the political philosopher John Rawls and the linguist Noam Chomsky who proposed that there may be deep similarities between language and morality, including especially our innate competences for these two domains of knowledge.

We have “evolved general but abstract principles” for deciding which actions are “forbidden, permissible [or}obligatory.” This “universal moral grammar” is analogous to a language instinct and certain a priori “unconscious principles” that underlie logical, mathematical, musical and perceptual competencies. Viewed this way, our innate, abstract moral propensities undergird the acquisition of a specific, robust moral grammar that is contingent to time and place. For Hauser (2007: 44):

Once an individual acquires his specific moral grammar, other moral grammars may be as incomprehensible to him as Chinese is to a native English speaker.  



Hauser points (2007: 48) to the fact that all human cultures allow specific exceptions to universal rules pertaining to morality and ethics:

Killing is generally forbidden in all cultures, but most if not all cultures recognize conditions in which killing is permitted or might be justifiable: war, self-defense, and intolerable pain due to illness. Some cultures even support conditions in which killing is obligatory… if a husband finds his wife in flagrante delecto, the wife’s relatives are expected to kill her, thereby erasing the family’s shame.

Andrew Brown (2005) The Siege of Stalingrad (detail). Oil on canvas.
For Hauser (2007: 44), “[w]hat varies across cultures are the conditions that allow for exceptions to the rule.” Within and across cultures “caring for children is a universal moral principle.” To take the extreme case, everyone would “experience disgust” at the notion of “torturing infants as amusement or sport.” However, in certain places and historic contexts, even infanticide has been “morally permissible, and justifiable on the grounds of limited resources and other aspects of parenting and survival.”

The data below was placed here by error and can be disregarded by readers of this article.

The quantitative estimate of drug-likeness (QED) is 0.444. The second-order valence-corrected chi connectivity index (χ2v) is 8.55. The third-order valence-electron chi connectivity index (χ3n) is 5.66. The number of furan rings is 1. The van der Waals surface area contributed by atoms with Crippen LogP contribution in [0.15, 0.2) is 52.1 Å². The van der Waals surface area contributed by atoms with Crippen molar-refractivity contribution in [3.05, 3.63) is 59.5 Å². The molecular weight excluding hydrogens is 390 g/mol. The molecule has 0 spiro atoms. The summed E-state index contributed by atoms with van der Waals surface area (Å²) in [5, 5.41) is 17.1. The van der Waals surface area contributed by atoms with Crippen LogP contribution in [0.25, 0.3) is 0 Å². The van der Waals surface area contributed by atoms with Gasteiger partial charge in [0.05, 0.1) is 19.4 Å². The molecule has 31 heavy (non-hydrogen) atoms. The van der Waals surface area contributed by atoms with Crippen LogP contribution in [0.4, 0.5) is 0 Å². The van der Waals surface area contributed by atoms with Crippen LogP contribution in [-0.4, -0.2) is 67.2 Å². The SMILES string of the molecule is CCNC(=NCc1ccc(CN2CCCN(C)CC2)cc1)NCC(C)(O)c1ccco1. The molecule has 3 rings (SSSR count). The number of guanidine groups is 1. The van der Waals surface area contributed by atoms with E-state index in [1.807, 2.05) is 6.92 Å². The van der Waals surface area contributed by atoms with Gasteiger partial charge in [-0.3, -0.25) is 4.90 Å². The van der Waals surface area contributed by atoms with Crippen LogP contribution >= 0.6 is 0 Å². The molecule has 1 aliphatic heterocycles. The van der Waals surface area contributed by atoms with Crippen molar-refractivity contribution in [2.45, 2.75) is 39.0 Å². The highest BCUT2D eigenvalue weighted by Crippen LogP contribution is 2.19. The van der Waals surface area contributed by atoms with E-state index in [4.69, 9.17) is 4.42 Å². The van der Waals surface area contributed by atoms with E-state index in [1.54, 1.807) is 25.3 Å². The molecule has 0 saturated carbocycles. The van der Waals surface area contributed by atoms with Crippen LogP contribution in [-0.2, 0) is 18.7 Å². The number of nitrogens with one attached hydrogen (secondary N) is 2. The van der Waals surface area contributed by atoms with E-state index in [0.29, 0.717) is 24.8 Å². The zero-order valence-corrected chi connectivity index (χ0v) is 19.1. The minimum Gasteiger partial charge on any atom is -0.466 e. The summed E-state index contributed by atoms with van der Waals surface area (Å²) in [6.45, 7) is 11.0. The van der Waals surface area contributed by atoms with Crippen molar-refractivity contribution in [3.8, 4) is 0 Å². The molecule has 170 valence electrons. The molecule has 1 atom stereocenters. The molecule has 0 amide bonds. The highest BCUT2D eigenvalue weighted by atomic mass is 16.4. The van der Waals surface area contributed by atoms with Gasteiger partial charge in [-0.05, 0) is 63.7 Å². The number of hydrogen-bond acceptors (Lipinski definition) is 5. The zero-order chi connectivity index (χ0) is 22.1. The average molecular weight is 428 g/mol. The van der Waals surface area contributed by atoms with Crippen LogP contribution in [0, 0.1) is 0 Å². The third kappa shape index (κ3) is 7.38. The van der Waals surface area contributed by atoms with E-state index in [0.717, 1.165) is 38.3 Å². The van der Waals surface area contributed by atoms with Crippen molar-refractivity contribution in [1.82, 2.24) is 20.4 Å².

By proposing an innate moral instinct that is to some extent encoded in our genome, Hauser (2007: 2-5) is careful to distance himself from the naturalistic fallacy:

There are natural things that are bad (polio, blindness) and unnatural things that are good (vaccines, reading glasses). We are not licensed to move from the natural to the good.

It is by no means the case that “ society should sympathize with male violence because testosterone makes violence inevitable.” Hauser makes his position clear by appropriating a line said by Katherine Hepburn to Humphrey Bogart in the 1951 movie, The African Queen:  

“Nature, Mr Allnut, is what we are put in this world to rise above.”

Marc D. Hauser (2007) Moral Minds: How Nature Designed Our Universal Sense of Right and Wrong. Harper Collins, New York.

Still photograph from The African Queen (1951)

Publicado por NataliaEsVedra @ 10:33